The province’s top court has overturned the Alberta Review Board’s decision to rescind some of Matthew de Grood’s freedoms and has put into place conditions that would allow his gradual transition into a 24 hour monitored group home, with his doctor’s permission.
De Grood was found not criminally responsible (NCR) for killing five people at a house party in 2014 after a judge ruled he was suffering a psychotic break at the time and didn’t understand his actions were morally wrong.
Earlier this month, he appealed the Alberta Review Board’s decision to deny further freedoms recommended by the medical team which works with de Grood.
The Alberta Court of Appeal ruled the board should not have rejected the recommendations made by de Grood’s treatment team last September.
The court also reinstated other privileges after finding the board was “unreasonable” in taking them away.
“The evidence indicated that Mr. de Grood’s schizophrenia has been in remission since 2015 and that there are no troubling behaviours,” wrote the appeal court.
The Alberta Review Board (ARB) is tasked with an annual review, prescribed by the Criminal Code, into the progress and treatment of people found not criminally responsible (NCR) of crimes committed while suffering psychosis.
At the trial, a judge heard de Grood believed the devil was talking to him and that a war was about to begin, signalling the end of the world, when he arrived at the 2014 party, which was being held to mark the end of the school year.
He killed Zackariah Rathwell, 21; Jordan Segura, 22; Kaitlin Perras, 23; Josh Hunter, 23; and Lawrence Hong, 27.
In 2016, the judge ruled de Grood was NCR. He’s since lived at a secure psychiatric facility and is on medication.
Forensic psychologist and lawyer Patrick Baillie says the court’s decision was the right call.
“Matthew is making good progress and will continue to be closely monitored by the treatment team,” said Baillie. “That’s the way the NCR verdict is supposed to work: with reintegration when it’s safe.”
Last September, de Grood’s treatment team recommended that with his doctor’s approval he be given additional freedoms which could see him transitioned into a 24-hour supervised group home.
During de Grood’s appeal, the panel of judges heard the board “engaged in speculation,” “dwelled on what ifs” and ignored evidence, argued lawyer Allan Fay.
The court noted that de Grood has good insight into his mental health and has a family fully committed to supporting him.
If de Grood were to be transitioned to a group home, it would be a gradual process beginning with week-long stays closely monitored by his medical team, which would keep an eye on his stress levels and suitability to community living.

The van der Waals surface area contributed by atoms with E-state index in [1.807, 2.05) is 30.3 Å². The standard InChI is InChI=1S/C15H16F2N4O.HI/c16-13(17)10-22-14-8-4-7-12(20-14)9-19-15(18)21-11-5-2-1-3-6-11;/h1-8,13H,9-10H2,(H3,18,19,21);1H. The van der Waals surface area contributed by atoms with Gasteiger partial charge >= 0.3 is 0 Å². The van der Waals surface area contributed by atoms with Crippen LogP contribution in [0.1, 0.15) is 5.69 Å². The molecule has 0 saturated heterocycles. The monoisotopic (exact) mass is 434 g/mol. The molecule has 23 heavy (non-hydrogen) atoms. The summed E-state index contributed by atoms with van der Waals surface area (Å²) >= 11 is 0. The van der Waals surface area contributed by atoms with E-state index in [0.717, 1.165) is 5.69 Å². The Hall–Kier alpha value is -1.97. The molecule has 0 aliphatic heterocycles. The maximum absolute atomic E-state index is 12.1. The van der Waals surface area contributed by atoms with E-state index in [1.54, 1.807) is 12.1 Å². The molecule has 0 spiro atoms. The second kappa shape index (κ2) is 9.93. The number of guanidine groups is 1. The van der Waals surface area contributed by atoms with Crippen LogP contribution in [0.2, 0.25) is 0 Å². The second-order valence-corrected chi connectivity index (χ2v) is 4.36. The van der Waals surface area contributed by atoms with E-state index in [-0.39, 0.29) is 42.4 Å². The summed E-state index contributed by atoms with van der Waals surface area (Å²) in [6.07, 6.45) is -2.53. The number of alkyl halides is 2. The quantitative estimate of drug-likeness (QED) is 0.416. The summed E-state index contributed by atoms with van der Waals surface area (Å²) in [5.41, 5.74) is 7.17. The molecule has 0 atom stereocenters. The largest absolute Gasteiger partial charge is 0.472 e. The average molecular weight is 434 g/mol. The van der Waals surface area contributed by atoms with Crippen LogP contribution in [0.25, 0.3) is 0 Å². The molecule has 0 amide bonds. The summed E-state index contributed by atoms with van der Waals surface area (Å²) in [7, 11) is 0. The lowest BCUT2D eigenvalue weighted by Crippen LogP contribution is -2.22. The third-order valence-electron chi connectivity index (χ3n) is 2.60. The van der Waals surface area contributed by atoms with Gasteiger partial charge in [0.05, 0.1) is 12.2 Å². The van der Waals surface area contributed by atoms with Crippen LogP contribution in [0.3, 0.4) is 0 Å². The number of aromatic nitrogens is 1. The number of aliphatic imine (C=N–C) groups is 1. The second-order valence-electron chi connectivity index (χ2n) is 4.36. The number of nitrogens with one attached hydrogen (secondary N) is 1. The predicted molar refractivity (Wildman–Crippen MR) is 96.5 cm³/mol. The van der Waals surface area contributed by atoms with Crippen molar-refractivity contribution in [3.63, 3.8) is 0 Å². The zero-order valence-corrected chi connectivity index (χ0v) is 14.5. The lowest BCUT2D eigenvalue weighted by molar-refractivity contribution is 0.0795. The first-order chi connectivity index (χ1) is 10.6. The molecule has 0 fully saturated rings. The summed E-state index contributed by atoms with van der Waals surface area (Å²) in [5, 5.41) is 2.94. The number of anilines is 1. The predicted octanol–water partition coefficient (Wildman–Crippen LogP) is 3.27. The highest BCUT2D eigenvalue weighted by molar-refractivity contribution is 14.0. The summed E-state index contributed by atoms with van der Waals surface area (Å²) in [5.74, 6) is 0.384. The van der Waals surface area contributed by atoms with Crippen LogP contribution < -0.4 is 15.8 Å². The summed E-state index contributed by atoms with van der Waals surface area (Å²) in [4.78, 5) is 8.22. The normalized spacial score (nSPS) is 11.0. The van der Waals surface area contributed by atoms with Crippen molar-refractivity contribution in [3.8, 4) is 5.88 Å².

The group home staff would also be capable of monitoring de Grood. He would still be under full warrant of committal, so at any time he could be brought back to hospital if there were any concerns.
The court has also ordered de Grood to meet with his treatment team at least once a week, if he is living in the community, and appear before the ARB if ordered.
De Grood’s reinstated freedoms include:
- Passes for up to three days and two nights in Edmonton. supervised by a responsible adult, with prior approval of the treatment team.
- Travel within Alberta for up to one week, supervised by a responsible adult, with prior approval of the treatment team. Travel to and from Edmonton may be unsupervised.
- Residence in an approved 24-hour accommodation in the Edmonton area.
Board’s political connections
The board rejected those recommendations despite accepting the same freedoms just one year earlier.
The court pointed out that there were no changes in de Grood’s condition between the board’s acceptance of the treatment team’s recommendations on Sept. 18, 2019, and its rejection of the same recommendations a year later, on Sept. 7, 2020.
But back in September 2019, there were several different board members and a chair who has since resigned, citing a difficult relationship with the justice minister.
Since then, former justice minister Doug Schweitzer appointed a new chair and several new board members to the Alberta Review Board.
Board found to have ‘ignored evidence’
Lawyers who work on NCR cases have voiced concerns that in the last 18 months, the ARB has become politicized under the United Conservative Party with several new board members chair, several of whom have connections to conservative parties.
Several board members have connections to conservative parties, including former Wildrose interim leader and Progressive Conservative cabinet minister Heather Forsyth, former Manitoba PC MLA Gerald Hawranik as well as Gerald Chipeur, who served as general counsel to the Conservative Party and also did work for the provincial PCs.
“The Review Board is a judicial body and should be independent from politics,” said Baillie. “The minister saying it’s time for a ‘reset’ and then appointing people with a particular view betrays the need for that separation.”
Jacqueline Petrie, who handles NCR cases and board reviews out of Edmonton, said she has concerns about the high-profile ties to the conservative government, politicizing the quasi-judicial board.
“This does seem like more political appointments than fair and arms-length appointments,” said Petrie.
The Court of Appeal overturned two of the ARB’s recent decisions which restricted the recommended privileges of NCR patients, finding the panel ignored evidence in one case and in the other ruled the disposition was “not fair” and did “not accord with the hearing evidence.”